WHERE IS THE EMPATHY? | Neurotic people feeling misunderstood

People who worry excessively often feel misunderstood, mislabeled and not taken seriously by the people around them. To a sensitive neurotic person the outside world may seem like a scary place filled with monsters. Where is the empathy? Why don’t others feel my pain? Why doesn’t anyone understand me?

These questions may be present in an attempt to explain the apparent lack of emotional connection to others many neurotic people experience. There is a logical reason why you feel this way. Fear acts like a magnifier and a separator. It magnifies every negative detail in your reality and separates you from the real world by convincing you it isn’t safe out there.

Your fear is the missing link that explains why you feel isolated. Your fear is why others don’t understand you – because they cannot feel this fear. In the absence of it, those around you see things in a more rational, calm manner and things do look very different to them.

If you are experiencing life as a neurotic person you may have a though time feeling understood and connected emotionally to people and that is because you are experiencing life through a different lens than other people. Neuroticism can range from mild to severe. The more you let this trait take over your personality the more separation you will experience and the uglier the world will look to you.

That is not to blame neurotic people. They suffer tremendously and all OCD sufferers are neurotic people by default. What I want to tell you is you can change this about yourself if you feel like it’s causing you problems (and chances are it is). Many neurotic people feel like their worrying and anxiety is part of their core personality and they cannot change it, but I am here to tell you that you can change it if you really want to. You would be amazed by the power of repetition and habit. I am not saying it is easy, but it is possible.

By admitting your excessive worrying is causing you suffering you can take steps to tone it down and eventually become a calm, controlled person if you so desire. I will give you the steps you need in order to become less neurotic in a future article, very soon, but please keep in mind you are not alone in the way you feel!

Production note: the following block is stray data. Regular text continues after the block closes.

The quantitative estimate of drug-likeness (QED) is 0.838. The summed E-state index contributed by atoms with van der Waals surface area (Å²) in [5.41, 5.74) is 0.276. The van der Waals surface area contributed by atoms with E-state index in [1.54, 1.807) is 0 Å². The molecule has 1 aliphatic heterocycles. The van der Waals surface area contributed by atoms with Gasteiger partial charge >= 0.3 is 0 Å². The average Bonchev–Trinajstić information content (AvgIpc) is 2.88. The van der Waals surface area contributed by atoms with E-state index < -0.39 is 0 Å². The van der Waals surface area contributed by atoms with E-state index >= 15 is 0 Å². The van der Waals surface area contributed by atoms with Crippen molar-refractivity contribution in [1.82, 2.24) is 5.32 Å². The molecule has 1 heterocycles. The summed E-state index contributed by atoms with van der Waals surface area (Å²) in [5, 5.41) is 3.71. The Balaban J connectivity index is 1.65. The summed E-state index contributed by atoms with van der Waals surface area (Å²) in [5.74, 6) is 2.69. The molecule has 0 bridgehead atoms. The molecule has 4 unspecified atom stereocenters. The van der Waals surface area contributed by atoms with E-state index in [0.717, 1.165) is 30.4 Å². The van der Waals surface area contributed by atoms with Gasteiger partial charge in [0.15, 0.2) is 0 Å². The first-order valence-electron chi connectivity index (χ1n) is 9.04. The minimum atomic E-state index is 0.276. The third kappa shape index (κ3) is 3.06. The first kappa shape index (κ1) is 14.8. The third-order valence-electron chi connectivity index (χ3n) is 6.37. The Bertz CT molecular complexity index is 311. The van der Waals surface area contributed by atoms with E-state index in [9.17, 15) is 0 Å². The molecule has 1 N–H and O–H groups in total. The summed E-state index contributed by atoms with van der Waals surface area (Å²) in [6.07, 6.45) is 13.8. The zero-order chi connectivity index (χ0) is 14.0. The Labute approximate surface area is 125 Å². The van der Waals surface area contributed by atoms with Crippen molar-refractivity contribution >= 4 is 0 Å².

Christiana Mane

OCD and binge eating

OCD puts you under immense amounts of stress. To alleviate that stress many OCD sufferers resort to eating for comfort. Delicious, junky foods have the property of making you feel a short burst of pleasure that takes away anxiety in the moment and this may become the drug of choice for many people with OCD that seek a temporary escape from the mental torture they experience.

So if you suffer from OCD and you also suffer from binge eating disorder, they may not be that separate at all, they may intertwine in an attempt to take away the pain of living with OCD.

The good news is that you don’t have to focus on binge eating at all to solve it, you will get rid of rid as you get rid of OCD.

You don’t even have to be fully recovered from OCD in order for the binge eating to stop. Binge eating stops halfway through your recovery because there will be no need for it. This applies, of course, if the fear and anxiety that stems from OCD are the feelings you are trying to run away from when comfort-eating.

If your binge eating disorder is due to other feelings or issues, you might have to work on it a little more afterwards. Binge eating disorder is also called compulsive eating, so it’s a compulsion by itself.

What do we do with compulsions? We don’t do them. We don’t engage in them.

The same way you don’t engage in OCD compulsions and resist the agonizing urge to do what it says (hopefully you’re doing this by now and not letting OCD boss you around any longer), you don’t let binge eating disorder boss you around either.

No matter how it FEELS, you CHOOSE your behaviour. Feelings are just feelings, they will pass if you show strength enough times.

Compulsions in OCD are meant to allevietate feelings of extreme anxiety and uncertainty. Compulsions in binge eating disorder generally don’t stem from fear but from dissatisfaction, grief, depression etc. but they are still compulsions meant to alleviate…something.¬†

I see a pattern here.

If your binge eating comes from your OCD don’t worry about it, focus on OCD recovery.

If your binge eating comes from other issues, either work on those in therapy or apply the same method we do with OCD by withstanding the storm.

You can do it!

Christiana Mane